Blue Exorcist

A-1 Pictures

Exorcism is a bizarre and unsettling thing. Filmmaker Scott Derrickson certainly understands that, which is why he keeps making movies about demonic possession. His newest, Deliver Us from Evil, isn’t exactly getting the best critical reception. Granted, neither did The Exorcism of Emily Rose and that movie remains a hoot to re-watch. Regardless of quality, exorcism and Catholic-inflected horror has its own inherent draw. The images are often compelling by their very nature, particularly if they’re composed well. This isn’t a cultural subgenre simply because The Exorcist made such an impression on its own back in 1973, though that obviously helped.

With all of that said, you may not want to risk Deliver Us from Evil even if you are, like me, something of a nut for profane and terrifying Catholic imagery. I have an alternative for you. Stay home and watch some Blue Exorcist, a Japanese animated series currently available to stream for free on Hulu in its entirety.

What’s the appeal? Exorcism isn’t actually owned by Western European Christianity. As the inimitable Shohreh Aghdashloo testified in The Exorcism of Emily Rose, demonic possession is a thoroughly international phenomenon. Blue Exorcist is based on a manga of the same title by Kazue Kato, who could easily have built something entirely out of East Asian mythology. Instead, he created a fascinating blend of different cultural currents. In adapting the books into an animated series, director Tensai Okamura and the animators at A-1 Pictures have continued that blend. It is still very much inspired by the Catholic horror films of Hollywood and its principal exorcists are at least officially connected to the Vatican. Yet the setting and much of the iconography is all over the place.

The plot doesn’t actually diverge all that much from your standard fantasy hero origin story. Rin Okumura is a young man who has grown up in a monastery, raised and protected by a very important exorcist. It is revealed in the pilot that Rin isn’t just any old orphan: his father is actually Satan. Yet instead of submitting to his wicked destiny, our young hero decides to become an exorcist himself and fight his biological father in honor of the Church Father who brought him up. He ends up at a school for exorcism. It’s a peculiar combination of Harry Potter, The Omen and The Matrix.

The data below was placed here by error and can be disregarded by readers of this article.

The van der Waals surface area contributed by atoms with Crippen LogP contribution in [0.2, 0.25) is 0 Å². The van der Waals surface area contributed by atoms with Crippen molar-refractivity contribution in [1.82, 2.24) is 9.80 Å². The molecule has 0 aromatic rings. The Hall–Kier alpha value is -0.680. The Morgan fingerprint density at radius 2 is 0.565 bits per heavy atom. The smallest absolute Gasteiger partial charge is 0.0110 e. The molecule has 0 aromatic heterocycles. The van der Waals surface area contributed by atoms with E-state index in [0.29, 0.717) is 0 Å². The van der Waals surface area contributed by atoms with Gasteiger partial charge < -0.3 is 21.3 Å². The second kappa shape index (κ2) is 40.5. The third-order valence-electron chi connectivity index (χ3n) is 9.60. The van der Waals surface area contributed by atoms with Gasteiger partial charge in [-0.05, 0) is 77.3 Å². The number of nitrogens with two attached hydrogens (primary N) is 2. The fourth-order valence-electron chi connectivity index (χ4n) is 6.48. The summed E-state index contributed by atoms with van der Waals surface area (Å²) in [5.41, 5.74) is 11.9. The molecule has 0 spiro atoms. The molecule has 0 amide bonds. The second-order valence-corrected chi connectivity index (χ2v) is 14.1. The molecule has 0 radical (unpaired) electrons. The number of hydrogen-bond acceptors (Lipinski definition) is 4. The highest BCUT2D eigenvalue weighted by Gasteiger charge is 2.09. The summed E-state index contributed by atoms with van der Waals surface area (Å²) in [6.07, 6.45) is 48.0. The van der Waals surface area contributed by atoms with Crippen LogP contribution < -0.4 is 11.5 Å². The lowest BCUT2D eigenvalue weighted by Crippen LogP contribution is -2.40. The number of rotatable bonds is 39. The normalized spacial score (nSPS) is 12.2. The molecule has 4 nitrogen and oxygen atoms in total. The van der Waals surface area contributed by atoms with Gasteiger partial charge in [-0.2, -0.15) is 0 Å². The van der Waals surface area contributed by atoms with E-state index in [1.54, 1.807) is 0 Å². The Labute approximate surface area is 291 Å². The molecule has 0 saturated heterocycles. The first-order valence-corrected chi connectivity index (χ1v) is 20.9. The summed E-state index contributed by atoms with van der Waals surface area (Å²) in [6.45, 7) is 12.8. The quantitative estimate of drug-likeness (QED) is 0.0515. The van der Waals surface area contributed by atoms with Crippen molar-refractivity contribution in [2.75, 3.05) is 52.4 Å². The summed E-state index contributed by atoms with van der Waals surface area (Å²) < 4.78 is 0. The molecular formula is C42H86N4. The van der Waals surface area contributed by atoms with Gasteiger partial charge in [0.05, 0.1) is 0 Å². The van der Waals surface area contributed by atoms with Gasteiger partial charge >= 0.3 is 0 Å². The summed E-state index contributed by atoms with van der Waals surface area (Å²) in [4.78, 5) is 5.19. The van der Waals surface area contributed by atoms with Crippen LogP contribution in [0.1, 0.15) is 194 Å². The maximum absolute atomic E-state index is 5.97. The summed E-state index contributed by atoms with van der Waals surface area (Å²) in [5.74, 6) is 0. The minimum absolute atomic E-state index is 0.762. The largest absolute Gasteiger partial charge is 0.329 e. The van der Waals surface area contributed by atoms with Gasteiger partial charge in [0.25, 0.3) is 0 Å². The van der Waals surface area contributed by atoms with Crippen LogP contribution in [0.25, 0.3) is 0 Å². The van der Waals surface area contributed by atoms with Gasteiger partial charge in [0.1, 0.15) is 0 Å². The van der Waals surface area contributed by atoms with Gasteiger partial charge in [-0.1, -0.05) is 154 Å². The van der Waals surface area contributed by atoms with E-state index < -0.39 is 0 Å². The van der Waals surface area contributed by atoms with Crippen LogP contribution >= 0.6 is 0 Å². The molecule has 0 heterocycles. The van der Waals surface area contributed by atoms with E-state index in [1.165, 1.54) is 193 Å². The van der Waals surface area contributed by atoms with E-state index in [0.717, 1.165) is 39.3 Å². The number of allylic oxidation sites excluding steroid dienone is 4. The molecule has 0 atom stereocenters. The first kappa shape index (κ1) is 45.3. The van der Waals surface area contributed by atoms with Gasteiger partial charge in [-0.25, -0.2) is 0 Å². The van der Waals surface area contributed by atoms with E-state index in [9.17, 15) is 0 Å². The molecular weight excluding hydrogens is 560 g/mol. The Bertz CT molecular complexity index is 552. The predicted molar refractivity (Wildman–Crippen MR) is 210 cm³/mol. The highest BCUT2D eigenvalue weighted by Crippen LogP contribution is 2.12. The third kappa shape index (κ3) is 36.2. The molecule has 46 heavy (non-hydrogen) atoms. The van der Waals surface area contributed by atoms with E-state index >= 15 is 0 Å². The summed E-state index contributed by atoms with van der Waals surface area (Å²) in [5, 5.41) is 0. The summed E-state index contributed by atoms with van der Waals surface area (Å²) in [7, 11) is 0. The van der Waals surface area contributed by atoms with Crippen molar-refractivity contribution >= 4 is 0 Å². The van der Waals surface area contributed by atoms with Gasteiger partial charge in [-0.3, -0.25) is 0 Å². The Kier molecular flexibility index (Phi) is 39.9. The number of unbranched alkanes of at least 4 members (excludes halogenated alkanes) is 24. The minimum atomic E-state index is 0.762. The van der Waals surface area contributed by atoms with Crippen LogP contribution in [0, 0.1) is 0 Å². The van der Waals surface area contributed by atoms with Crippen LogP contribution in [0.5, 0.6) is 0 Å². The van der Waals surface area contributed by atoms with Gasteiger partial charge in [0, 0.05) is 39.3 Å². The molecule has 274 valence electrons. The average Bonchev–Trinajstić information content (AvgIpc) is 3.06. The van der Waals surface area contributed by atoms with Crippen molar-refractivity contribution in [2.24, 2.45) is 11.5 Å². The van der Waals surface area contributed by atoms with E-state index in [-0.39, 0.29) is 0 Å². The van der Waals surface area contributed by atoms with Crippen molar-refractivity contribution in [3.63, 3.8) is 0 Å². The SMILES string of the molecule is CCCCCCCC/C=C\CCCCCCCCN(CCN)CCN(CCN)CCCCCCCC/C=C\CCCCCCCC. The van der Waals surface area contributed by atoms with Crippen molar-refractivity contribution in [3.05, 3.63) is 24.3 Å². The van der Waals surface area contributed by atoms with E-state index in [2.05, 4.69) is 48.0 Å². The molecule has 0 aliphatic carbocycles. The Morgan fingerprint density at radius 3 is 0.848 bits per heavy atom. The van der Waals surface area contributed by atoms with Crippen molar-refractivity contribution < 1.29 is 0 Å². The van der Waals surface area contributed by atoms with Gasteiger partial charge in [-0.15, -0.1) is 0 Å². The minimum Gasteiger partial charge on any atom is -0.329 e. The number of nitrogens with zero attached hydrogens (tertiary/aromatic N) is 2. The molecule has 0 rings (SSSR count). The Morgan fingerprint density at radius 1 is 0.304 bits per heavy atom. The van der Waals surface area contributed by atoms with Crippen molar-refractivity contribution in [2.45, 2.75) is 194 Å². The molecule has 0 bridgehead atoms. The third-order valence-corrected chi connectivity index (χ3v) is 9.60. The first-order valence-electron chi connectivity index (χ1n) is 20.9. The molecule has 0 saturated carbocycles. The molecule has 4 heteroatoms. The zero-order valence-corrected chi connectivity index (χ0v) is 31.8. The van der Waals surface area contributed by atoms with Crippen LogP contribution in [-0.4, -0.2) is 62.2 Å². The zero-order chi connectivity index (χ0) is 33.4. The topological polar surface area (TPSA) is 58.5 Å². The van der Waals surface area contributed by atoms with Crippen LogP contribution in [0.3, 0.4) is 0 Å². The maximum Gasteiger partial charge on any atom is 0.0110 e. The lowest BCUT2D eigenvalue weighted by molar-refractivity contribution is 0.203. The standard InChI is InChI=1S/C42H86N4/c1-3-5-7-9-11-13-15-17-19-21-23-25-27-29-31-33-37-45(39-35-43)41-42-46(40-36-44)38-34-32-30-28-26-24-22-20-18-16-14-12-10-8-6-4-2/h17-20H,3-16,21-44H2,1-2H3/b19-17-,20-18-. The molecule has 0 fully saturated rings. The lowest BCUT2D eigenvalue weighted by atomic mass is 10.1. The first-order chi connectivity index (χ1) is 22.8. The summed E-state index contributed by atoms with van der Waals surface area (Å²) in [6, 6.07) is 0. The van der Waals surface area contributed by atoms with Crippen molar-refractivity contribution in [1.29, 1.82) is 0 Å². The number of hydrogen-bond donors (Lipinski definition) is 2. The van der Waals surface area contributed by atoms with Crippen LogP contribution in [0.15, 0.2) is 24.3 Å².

The narrative itself actually isn’t that much of a draw. The tension between Rin and his brother Yukio is interesting and mostly well written, but it’s not particularly difficult to predict how the initial story arc is going to go. The real reason to watch Blue Exorcist is the artwork, the barrage of odd-looking monsters and creatively illustrated landscapes. The True Cross Academy, where Rin studies, evokes the excessive and monumental diversity of color and space of the bathhouse in Spirited Away. The initial confrontation between Satan and Rin is preceded by an assault of enormous malevolent mushrooms, who are temporarily held back by a very uniquely dressed scarecrow. The ever-changing bestiary is often the cornerstone of a show like this, and the design team at A-1 rise to the challenge.

Finally, the driving factor really is the unique take on exorcism. The blend of Western and Eastern ideas, images and myths is an excellent starting point. On top of all of these traditions, represented through both plot and style, Blue Exorcist develops new mythologies of its own. Its shots are plentiful with strange characters and inspired architectures, and its hero encounters a whole slew of odd villains and odder friends. Check it out, starting with the more visually interesting second episode, “Gehenna Gate.”


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